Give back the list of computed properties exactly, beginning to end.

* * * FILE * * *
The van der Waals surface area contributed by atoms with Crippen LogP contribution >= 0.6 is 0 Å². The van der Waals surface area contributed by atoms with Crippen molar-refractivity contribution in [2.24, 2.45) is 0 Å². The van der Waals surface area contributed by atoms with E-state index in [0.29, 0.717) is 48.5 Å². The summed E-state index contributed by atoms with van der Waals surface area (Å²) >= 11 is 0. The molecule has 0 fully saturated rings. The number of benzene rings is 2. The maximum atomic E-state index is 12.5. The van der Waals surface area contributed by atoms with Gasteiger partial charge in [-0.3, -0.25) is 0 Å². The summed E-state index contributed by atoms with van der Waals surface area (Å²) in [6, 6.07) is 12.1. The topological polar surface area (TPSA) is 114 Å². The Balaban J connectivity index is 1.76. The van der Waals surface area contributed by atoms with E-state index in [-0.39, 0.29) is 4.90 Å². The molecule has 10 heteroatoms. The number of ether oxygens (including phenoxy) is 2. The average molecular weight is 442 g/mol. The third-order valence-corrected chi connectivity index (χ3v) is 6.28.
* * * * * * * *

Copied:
The van der Waals surface area contributed by atoms with Crippen LogP contribution >= 0.6 is 0 Å². The van der Waals surface area contributed by atoms with Crippen molar-refractivity contribution in [2.24, 2.45) is 0 Å². The van der Waals surface area contributed by atoms with E-state index in [0.29, 0.717) is 48.5 Å². The summed E-state index contributed by atoms with van der Waals surface area (Å²) >= 11 is 0. The molecule has 0 fully saturated rings. The number of benzene rings is 2. The maximum atomic E-state index is 12.5. The van der Waals surface area contributed by atoms with Gasteiger partial charge in [-0.3, -0.25) is 0 Å². The summed E-state index contributed by atoms with van der Waals surface area (Å²) in [6, 6.07) is 12.1. The topological polar surface area (TPSA) is 114 Å². The Balaban J connectivity index is 1.76. The van der Waals surface area contributed by atoms with E-state index in [-0.39, 0.29) is 4.90 Å². The molecule has 10 heteroatoms. The number of ether oxygens (including phenoxy) is 2. The average molecular weight is 442 g/mol. The third-order valence-corrected chi connectivity index (χ3v) is 6.28.